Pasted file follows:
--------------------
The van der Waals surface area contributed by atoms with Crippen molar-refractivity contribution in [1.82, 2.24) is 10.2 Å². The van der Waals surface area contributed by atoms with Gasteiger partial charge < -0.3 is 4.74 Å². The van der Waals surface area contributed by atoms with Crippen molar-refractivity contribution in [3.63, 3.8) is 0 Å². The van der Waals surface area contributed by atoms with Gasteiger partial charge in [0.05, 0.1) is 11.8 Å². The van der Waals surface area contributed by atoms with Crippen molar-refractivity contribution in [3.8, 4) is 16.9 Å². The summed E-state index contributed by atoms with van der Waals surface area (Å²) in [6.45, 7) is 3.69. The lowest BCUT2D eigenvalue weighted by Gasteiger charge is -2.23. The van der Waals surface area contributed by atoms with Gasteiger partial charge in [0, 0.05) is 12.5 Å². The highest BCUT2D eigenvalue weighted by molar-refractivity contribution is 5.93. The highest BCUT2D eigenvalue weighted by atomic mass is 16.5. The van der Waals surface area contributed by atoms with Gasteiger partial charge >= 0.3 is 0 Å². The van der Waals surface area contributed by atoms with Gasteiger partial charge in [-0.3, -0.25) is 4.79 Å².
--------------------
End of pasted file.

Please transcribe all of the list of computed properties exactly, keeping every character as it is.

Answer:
The van der Waals surface area contributed by atoms with Crippen molar-refractivity contribution in [1.82, 2.24) is 10.2 Å². The van der Waals surface area contributed by atoms with Gasteiger partial charge < -0.3 is 4.74 Å². The van der Waals surface area contributed by atoms with Crippen molar-refractivity contribution in [3.63, 3.8) is 0 Å². The van der Waals surface area contributed by atoms with Gasteiger partial charge in [0.05, 0.1) is 11.8 Å². The van der Waals surface area contributed by atoms with Crippen molar-refractivity contribution in [3.8, 4) is 16.9 Å². The summed E-state index contributed by atoms with van der Waals surface area (Å²) in [6.45, 7) is 3.69. The lowest BCUT2D eigenvalue weighted by Gasteiger charge is -2.23. The van der Waals surface area contributed by atoms with Gasteiger partial charge in [0, 0.05) is 12.5 Å². The highest BCUT2D eigenvalue weighted by molar-refractivity contribution is 5.93. The highest BCUT2D eigenvalue weighted by atomic mass is 16.5. The van der Waals surface area contributed by atoms with Gasteiger partial charge >= 0.3 is 0 Å². The van der Waals surface area contributed by atoms with Gasteiger partial charge in [-0.3, -0.25) is 4.79 Å².